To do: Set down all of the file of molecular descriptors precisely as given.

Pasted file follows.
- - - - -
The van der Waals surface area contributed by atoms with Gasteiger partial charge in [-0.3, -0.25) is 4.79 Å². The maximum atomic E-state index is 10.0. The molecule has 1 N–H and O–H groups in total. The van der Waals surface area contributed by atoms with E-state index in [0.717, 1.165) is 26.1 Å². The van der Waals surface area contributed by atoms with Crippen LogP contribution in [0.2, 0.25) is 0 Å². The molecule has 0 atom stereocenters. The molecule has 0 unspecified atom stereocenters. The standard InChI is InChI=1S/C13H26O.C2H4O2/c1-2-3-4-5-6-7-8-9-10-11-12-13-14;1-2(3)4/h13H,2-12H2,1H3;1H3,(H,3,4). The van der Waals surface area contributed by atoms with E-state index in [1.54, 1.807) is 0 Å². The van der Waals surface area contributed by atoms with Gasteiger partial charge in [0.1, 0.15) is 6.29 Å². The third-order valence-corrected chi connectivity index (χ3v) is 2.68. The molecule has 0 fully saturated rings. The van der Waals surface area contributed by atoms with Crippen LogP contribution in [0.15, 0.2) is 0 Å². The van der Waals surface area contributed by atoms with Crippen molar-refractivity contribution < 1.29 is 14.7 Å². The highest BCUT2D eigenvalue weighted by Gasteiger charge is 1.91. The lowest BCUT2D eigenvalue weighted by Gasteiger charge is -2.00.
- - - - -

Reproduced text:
The van der Waals surface area contributed by atoms with Gasteiger partial charge in [-0.3, -0.25) is 4.79 Å². The maximum atomic E-state index is 10.0. The molecule has 1 N–H and O–H groups in total. The van der Waals surface area contributed by atoms with E-state index in [0.717, 1.165) is 26.1 Å². The van der Waals surface area contributed by atoms with Crippen LogP contribution in [0.2, 0.25) is 0 Å². The molecule has 0 atom stereocenters. The molecule has 0 unspecified atom stereocenters. The standard InChI is InChI=1S/C13H26O.C2H4O2/c1-2-3-4-5-6-7-8-9-10-11-12-13-14;1-2(3)4/h13H,2-12H2,1H3;1H3,(H,3,4). The van der Waals surface area contributed by atoms with E-state index in [1.54, 1.807) is 0 Å². The van der Waals surface area contributed by atoms with Gasteiger partial charge in [0.1, 0.15) is 6.29 Å². The third-order valence-corrected chi connectivity index (χ3v) is 2.68. The molecule has 0 fully saturated rings. The van der Waals surface area contributed by atoms with Crippen LogP contribution in [0.15, 0.2) is 0 Å². The van der Waals surface area contributed by atoms with Crippen molar-refractivity contribution < 1.29 is 14.7 Å². The highest BCUT2D eigenvalue weighted by Gasteiger charge is 1.91. The lowest BCUT2D eigenvalue weighted by Gasteiger charge is -2.00.